Tag Archive for Alex Sammoury

Violations of Longmont Fair Campaign Practices Act

The following is the complete text of the complaints filed with Longmont City Clerk Valeria Skitt. Exhibits are available from the Longmont City Clerk’s office.

Report on Alleged Violation of LFCPA

Submitted by Kaye Fissinger
July 13, 2010

The LFCPA defines an “issue committee” as follows: (2.04.203)

“Issue committee” means two or more persons who are elected, appointed, or chosen, or have associated themselves for the purpose of accepting contributions and making expenditures to support or oppose any ballot issue or ballot question. “Issue committee” does not include political committees or candidate committees. A married couple shall not be considered an “issue committee.”

The LFCPA defines a “political committee” as follows: (2.04.203)

“Political committee” means two or more persons who are elected, appointed, or chosen, or have associated themselves for the purpose of making contributions to candidate committees, issue committees, or other political committees, or for the purpose of making independent expenditures. “Political committee” does not include issue committees, candidate committees, or married couples.

I hereby allege that the issue committee known as Longmont Watch has violated the Longmont Fair Campaign Practices Act (LFCPA). Longmont Watch came into existence to oppose collective bargaining for Longmont’s fire and police employees, an issue on the November 2008 ballot, and is, therefore, an issue committee. At the time of its formation, there were no local candidates running for office. Further, Longmont Watch, made no contribution to any candidate that was running for any office during the 2008 election cycle, as evidenced by their expenditure reports. (Exhibit A)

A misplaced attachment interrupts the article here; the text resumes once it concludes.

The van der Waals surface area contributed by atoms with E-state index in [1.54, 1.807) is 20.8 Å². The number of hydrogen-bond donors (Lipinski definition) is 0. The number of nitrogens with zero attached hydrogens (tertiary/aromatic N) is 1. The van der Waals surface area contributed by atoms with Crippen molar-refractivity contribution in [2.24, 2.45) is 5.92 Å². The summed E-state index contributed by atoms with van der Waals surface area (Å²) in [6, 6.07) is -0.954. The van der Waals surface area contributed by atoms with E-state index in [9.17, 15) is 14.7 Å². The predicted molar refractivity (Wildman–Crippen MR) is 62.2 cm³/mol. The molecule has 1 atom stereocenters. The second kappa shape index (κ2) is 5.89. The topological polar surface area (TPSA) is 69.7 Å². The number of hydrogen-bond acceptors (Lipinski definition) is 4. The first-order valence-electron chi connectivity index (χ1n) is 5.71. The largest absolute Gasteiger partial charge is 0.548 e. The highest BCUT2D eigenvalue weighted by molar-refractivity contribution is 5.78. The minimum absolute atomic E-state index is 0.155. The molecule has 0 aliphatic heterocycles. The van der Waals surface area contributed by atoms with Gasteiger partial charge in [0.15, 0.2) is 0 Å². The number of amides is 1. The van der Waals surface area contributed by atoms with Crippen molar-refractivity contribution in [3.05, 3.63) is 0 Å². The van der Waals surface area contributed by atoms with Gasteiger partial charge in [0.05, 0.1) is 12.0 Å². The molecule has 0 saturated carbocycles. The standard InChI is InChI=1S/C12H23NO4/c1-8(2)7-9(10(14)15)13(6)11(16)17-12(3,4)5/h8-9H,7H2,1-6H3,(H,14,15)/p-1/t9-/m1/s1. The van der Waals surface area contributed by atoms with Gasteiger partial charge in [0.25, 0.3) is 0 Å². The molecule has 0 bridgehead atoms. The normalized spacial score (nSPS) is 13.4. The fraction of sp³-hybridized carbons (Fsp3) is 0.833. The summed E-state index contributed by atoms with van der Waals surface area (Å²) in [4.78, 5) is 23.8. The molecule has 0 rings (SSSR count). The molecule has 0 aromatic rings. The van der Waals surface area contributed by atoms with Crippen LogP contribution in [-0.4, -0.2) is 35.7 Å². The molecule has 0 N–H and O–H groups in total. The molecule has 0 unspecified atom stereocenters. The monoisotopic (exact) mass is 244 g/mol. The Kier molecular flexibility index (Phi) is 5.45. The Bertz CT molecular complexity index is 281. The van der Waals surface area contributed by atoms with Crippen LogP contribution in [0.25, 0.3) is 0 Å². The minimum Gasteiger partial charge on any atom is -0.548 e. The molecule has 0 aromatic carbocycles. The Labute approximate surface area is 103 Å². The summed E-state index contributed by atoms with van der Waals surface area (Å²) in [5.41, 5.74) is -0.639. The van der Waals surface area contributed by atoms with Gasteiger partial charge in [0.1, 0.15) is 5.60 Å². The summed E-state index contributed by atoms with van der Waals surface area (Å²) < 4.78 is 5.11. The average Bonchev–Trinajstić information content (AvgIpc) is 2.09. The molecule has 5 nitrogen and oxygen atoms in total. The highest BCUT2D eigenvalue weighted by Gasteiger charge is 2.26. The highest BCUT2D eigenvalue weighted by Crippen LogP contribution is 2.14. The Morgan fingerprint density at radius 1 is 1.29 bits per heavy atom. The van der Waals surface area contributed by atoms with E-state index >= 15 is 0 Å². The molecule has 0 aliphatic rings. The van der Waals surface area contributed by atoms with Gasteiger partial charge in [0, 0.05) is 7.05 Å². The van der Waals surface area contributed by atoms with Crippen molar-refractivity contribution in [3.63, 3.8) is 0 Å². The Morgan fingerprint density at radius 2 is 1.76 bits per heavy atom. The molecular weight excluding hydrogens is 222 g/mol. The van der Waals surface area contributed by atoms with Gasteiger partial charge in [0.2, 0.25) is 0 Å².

Longmont Watch had a balance of $791.85 in its report December 3, 2008 and the balanced remained until it was dispersed in three equal portions to three candidates for Longmont City Council on September 24, 2009. (Exhibit B)

Section 2.04.205 Section C of LFCPA states: “Unexpended contribution to an issue committee may be donated to any charitable organization recognized by the Internal Revenue Service or returned to the contributor.

Longmont Watch dispersed the remaining balance in their account to each of three candidate committees divided equally ($263.95) to Katie Witt, Alex Sammoury and Gabe Santos. The LFPCA does not permit an issue committee to disperse unexpended funds to a candidate committee.

The LFCPA defines “conduit” as follows: (2.04.203)